So, bottom line. Would anyone be shocked if Tuberville left for an opportunity that he felt better fit him? Certainly not. But I don't believe Tuberville is a coach actively looking for a way out of Lubbock.
A few other leftover notes from my visit to Lubbock:
Still working at inertia in recruiting
Tuberville says when he and his staff came to Lubbock, seven of the 10 had no real idea what to expect and no real connections in West Texas.
"It’s kind of like Verizon and AT&T," he said. "You get those two guys, and all of a sudden you want to start a new telephone company, I mean, guess what, the big boys have been out there swingin’ for years and they’ve already got things in place. What we decided to do early is we’re going to take our time, we’re not going to panic, we’re going to do it right and we’re going to build relationships, sell our philosophy, we hope we win some games as we go along, but that’s not the No. 1 priority. The No. 1 priority is to get into recruiting, because players win games, coaches don’t."
Scott Smith still not ready to play
Scott Smith was one of the Red Raiders' best pass rushers last season, but in early October, he was suspended indefinitely, and Tuberville said he definitely wouldn't be back again during the season. He didn't return. That didn't help Texas Tech's struggling pass defense, and though Smith is still practicing with the team as he did all last fall, he's still not cleared to play in games.
"I don’t know when I’m going to play him again," Tuberville said. "He isn’t quite out of the doghouse yet."
Gillispie, Hocutt on board
Texas Tech hosted a press conference/pep rally on Wednesday to celebrate the arrival of new basketball coach Billy Gillispie, but didn't take my suggestion to take the over-the-top route like the Miami Heat's smoke-infused celebration of signing LeBron James and Chris Bosh.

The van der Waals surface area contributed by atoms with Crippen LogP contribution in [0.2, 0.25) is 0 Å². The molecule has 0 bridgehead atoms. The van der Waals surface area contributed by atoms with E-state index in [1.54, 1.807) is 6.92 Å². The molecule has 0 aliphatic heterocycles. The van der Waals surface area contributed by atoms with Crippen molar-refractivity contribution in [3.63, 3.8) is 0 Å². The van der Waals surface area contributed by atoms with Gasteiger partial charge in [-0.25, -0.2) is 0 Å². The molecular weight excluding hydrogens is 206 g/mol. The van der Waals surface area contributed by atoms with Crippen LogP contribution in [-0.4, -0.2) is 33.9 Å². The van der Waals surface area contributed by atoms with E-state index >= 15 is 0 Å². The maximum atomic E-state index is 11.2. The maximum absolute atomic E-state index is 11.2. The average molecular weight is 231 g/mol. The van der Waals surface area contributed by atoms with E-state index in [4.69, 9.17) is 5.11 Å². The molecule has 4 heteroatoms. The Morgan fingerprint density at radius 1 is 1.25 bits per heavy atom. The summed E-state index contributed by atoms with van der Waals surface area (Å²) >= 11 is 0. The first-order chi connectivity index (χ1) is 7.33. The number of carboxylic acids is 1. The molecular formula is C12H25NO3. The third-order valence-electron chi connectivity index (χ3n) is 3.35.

For a school that doesn't have as high of a profile as other's around the league, however, Texas Tech has had some huge name coaches on campus. Tuberville, of course, but Mike Leach, Bob Knight and now Gillispie. That's an impressive bunch.
Now, with a new AD in Kirby Hocutt and a new basketball coach, Tuberville is suddenly the grizzly old vet in the athletic offices with just 15 months on the job. He's been out promoting himself and the program as we detailed earlier in the week, but now he's got some help.
"It’s time for them to get out and sell themselves," he said with a laugh. "Hopefully I can stay low-key."
Posted by ESPN.com's Tim Griffin
The Twitter rage is mushrooming through Big 12 circles and several coaches have set up accounts to comment on various events in their lives.
My favorite has to be Bo Pelini's. I feel like I'm learning something new about the Nebraska coach every day. (Hat tip to Steve Sipple of the Lincoln Journal Star.)
I've already learned that Pelini likes to post at a Starbucks in the morning and that he is following the NBA playoffs more closely than many fans.
But I was particularly intrigued by a post he made a couple of days ago about the end of the Orlando-Cleveland series.
Pelini, a native of Youngstown, Ohio, was of course rooting for the Cavaliers.
But it was still surprising to see his comments about the postgame criticism received by superstar forward LeBron James after failing to shake hands with Orlando players after the series ended.
"By the way - people need to get off Lebron - shaking hands is overrated," Pelini said in a Tweet.
That comment is a little bit of an inside joke. Pelini garnered some headlines back in 2003 for his postgame confrontation with Kansas State coach Bill Snyder after Pelini felt that Snyder had run the score up on Nebraska second-stringers at the end of the game.
Pelini didn't shake hands with Snyder that day. And I doubt he would if his team would have lost a bitter game or series like the Cavaliers.
But it still doesn't send the right message. I believe part of being a true coach is being able to serve as a role model for your team. I think you should win and lose with class, taking the time to congratulate your opponents after the game.
How you react after you get to the locker room is one thing. But I believe that a show of on-the-field sportsmanship is important. And Pelini should be teaching his team the importance of it rather than joking that he doesn't believe in it.
James was wrong in how he handled the Cavaliers' series loss to Orlando.
And Pelini was wrong in how he condoned James' actions.